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In The Library

George Washington’s New Library

The bookshelves in Washington’s study once held his private library of 884 books. Courtesy of Mount Vernon Ladies Association.
A stately secretary-bookcase from Philadelphia cabinetmaker John Aitken that Washington purchased in 1797 for his study at Mount Vernon. Courtesy of Mount Vernon Ladies Association.
The new 45,000-square-foot Fred W. Smith National Library for the Study of George Washington, named for the chairman of the Donald W. Reynolds Foundation and former Las Vegas Review-Journal executive. Sited on fifteen acres within walking distance of Washington’s home, the library serves as both a safe haven for his books and letters, and a center for education about his leadership. Courtesy of Mount Vernon Ladies Association.

When asked what the library’s holy grail would be in terms of a future acquisition, Santangelo turned the question on its head, his passion for broadening the base of Washington scholars palpable.

“Rather than acquiring a particular volume or manuscript, our holy grail would be to see the product of someone’s research and be a part of that research,” he said. “Our librarianship is at your service and can help produce a monumental book, award-winning manuscript, creation of a database, or serve someone who comes to use the library to check history facts so that their new computer game about George Washington is accurate.”

For many, a grand presidential library for the first president is long overdue. “No president in American history deserves the honor of an official library more than our first chief executive—nor is there a better story to tell,” said Mount Vernon president Curt Viebranz.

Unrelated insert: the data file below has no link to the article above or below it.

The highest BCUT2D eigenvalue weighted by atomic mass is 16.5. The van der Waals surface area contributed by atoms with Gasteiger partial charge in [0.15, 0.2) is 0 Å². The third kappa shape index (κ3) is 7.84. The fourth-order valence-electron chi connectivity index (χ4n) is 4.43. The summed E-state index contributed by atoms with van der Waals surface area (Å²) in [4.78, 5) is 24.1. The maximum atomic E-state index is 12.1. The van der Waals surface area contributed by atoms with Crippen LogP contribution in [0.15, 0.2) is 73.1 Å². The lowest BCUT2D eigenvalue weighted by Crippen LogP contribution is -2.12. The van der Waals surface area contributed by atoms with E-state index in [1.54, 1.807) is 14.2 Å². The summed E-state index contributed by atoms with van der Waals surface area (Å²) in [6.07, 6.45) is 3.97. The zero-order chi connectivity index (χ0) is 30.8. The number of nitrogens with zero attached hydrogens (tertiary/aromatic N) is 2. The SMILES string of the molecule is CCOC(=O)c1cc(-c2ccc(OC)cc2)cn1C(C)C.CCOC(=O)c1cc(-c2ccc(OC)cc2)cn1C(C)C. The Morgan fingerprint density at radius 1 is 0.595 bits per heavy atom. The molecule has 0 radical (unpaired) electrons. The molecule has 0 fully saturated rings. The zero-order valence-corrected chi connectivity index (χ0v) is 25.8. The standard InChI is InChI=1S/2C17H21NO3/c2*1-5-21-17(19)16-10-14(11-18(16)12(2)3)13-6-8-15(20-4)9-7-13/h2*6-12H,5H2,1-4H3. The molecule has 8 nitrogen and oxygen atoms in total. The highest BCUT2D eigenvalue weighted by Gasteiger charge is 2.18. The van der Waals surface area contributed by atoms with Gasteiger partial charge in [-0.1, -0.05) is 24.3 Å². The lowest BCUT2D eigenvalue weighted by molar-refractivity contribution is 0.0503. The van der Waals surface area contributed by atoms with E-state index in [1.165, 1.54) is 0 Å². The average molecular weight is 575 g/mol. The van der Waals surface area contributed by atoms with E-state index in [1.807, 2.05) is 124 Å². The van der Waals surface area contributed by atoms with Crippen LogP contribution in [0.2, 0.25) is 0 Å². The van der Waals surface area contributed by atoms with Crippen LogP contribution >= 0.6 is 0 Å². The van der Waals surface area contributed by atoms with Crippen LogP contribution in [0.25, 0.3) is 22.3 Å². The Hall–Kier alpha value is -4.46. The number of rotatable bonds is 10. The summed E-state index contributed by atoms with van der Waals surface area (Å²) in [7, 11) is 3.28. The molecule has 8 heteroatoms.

There may not be a more picturesque library, either. Light pours into the library from every angle, casting a glow on its hardwood floors and stone wall accents. The three-level structure is built into a hillside to preserve the scenic views of the newly planted trees and gardens.

Under the recently named director, Dr. Douglas Bradburn, the new library is planting other seeds, too, starting with the creation of fellowships and internships for short- and long-term residential scholars, digital asset sharing, and an expanded agenda of lectures, symposia, and other outreach programs.

“This library has the potential to trump all presidential libraries, as Washington’s impact on the history and character of the United States is greater than that of any president, and perhaps any single historic figure,” said Bradburn.

The most exciting and most overlooked element of the new library may well be in its vision for creating leadership training programs for leaders in the government, business, military, and nonprofit sectors. Why add a leadership program to an already comprehensive library’s mission?

“I think first and foremost that George Washington was a man of integrity, and a man who had exceptional leadership skills,” Santangelo said. “Now more than ever our country needs to be reminded about our founding past. We have a stalemate in Congress and it seems as though nothing is able to move forward. That happened during the founding fathers as well but they were able to work together to move the ship forward in a way that our politicians in recent history have been unable.”

The flurry of activity surrounding the library’s opening hasn’t stopped Santangelo from thinking about the potential for leadership training to make a profound impact on the lives of everyone the library serves.

“It’s about affecting people’s lives personally so that future leadership is going to be based on personal integrity and strength,” he said. “It has to start within. We hope that by providing resources here, leadership courses, those things will be able to build character and change lives for the better.”

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Christopher Lancette is a Silver Spring, Maryland–based writer with a passion for studying the American Revolution.